ZestFinance (formerly ZestCash) is no secret in the technology world — it has raised $92 million in venture capital since its inception in 2010 and co-founder Douglas Merrill cleverly uses his high-profile past at Google to explain the company’s go-big-or-go-home vision — but it may have just found its real calling. By becoming an underwriter for some of the world’s largest banks and credit card companies, ZestFinance might actually be able to achieve its goal of using big data techniques to supply the underbanked with needed credit. And, as Merrill explained to me during a Thursday-afternoon call, we’re not talking about payday loans.
On Thursday, the New York Times reported on the company’s pivot in business model; I followed up with a post about whether it will be able to keep its claim of moral superiority now that it’s essentially selling its methods to third parties that might not have been inspired by the same noble vision to get into the lending business. What neither post detailed was how ZestFinance’s new business might actually work to help reduce the approximately $8 billion extra (Merrill’s number, which seems to take into account total revenue rather than just rollover fees) Americans paid to payday lenders last year.
ZestFinance is no altruist– it’s a business designed to turn a profit, after all — but Merrill appears to believe steadfastly it’s on the right side of the ethical line. If it can take even 10 percent off the cost of payday loans, he said, that’s an annual savings of up to $800 million for borrowers, which is hardly chump change. “We’re not shooting for infield singles,” Merrill said, “we’re shooting for homeruns.”Big banks are the key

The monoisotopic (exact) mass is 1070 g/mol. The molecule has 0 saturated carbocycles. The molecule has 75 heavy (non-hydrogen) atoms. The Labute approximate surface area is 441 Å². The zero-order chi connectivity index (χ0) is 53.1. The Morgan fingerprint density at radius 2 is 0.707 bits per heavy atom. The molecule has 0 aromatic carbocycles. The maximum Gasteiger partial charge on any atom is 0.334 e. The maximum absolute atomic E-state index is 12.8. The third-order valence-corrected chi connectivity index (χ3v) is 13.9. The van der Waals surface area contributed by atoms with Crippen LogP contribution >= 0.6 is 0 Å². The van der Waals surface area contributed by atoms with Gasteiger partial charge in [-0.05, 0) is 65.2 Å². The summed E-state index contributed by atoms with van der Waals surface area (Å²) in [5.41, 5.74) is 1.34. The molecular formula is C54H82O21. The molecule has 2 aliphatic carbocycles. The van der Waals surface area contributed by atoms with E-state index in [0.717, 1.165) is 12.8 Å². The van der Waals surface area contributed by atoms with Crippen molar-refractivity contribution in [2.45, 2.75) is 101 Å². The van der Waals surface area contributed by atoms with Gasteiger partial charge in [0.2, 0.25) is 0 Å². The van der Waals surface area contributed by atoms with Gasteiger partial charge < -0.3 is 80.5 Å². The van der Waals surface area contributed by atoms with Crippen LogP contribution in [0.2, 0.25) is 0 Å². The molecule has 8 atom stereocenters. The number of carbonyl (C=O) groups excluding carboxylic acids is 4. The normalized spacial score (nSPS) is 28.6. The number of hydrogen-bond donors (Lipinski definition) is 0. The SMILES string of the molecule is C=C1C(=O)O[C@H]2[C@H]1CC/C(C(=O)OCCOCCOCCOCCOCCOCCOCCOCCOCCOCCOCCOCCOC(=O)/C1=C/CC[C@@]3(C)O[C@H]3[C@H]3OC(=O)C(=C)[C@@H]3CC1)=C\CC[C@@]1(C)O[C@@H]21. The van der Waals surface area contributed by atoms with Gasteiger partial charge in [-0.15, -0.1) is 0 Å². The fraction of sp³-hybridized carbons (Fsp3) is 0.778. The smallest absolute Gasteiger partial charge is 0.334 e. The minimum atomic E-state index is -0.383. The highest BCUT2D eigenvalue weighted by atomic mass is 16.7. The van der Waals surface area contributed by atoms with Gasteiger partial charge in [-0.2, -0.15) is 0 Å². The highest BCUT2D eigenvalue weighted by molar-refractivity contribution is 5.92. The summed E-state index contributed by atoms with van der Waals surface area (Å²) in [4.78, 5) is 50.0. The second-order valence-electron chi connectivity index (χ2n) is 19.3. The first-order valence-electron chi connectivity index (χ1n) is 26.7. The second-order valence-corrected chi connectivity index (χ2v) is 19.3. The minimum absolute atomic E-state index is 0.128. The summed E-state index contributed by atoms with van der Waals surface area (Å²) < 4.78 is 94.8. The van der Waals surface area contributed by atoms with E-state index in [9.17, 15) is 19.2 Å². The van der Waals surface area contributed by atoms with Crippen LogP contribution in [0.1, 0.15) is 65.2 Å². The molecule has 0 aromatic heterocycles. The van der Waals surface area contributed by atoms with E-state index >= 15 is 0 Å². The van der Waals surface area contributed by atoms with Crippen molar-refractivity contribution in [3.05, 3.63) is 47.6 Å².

Outsourcing its lending model to online companies such as Spotloan is one way to spread its data-driven underwriting model, but ZestFinance’s real democratizing effect might come from its pending partnerships with large banks and credit card companies. “The market won’t really be transformed until the big providers come back into it,” Merrill said, and ZestFinance provides a means for them to do that.
What’s interesting, Merrill explained, is that payday lenders require borrowers to have a checking account, which means they’re already tied into the larger banking system. Traditional banks have payday borrowers as potential loan customers, but banks often deal in larger loans (versus the $1,000 cap from Spotloan), and their reliance on traditional credit scores to assess risk means they generally won’t borrow to individuals with poor credit. What banks need is a way — like ZestFinance — to assess good credit risks who just happen to have bad credit, so they can create new products to serve them.
For credit card companies, which already have products aimed at individuals with lower credit scores, Merrill said the challenge is finding a way to increase their approval rates without taking on undue risk. There, he said, he expects a situation like what happened when ZestFinance co-founder Shawn Budde was at Capital One and the company came into the subprime credit-card market with lower APRs, forcing the rest of the industry to follow suit. Credit cards might never be the cheapest means of credit, Merrill acknowledged, but done right they can be a lot cheaper than payday loans.
And actually, he said, payday lenders have approached ZestFinance about partnerships, too, “but those are the types of discussions we’re more careful with.” Most aren’t evil, he said, they really do want to provide a service, but their inability to assess risk beyond just looking at someone’s paycheck and work history has resulted in necessarily higher rates. If payday lenders want to stay relevant, though — especially as more banks get into the business of servicing small loans — Merrill thinks they’ll have to come around to ZestFinance’s way of thinking.
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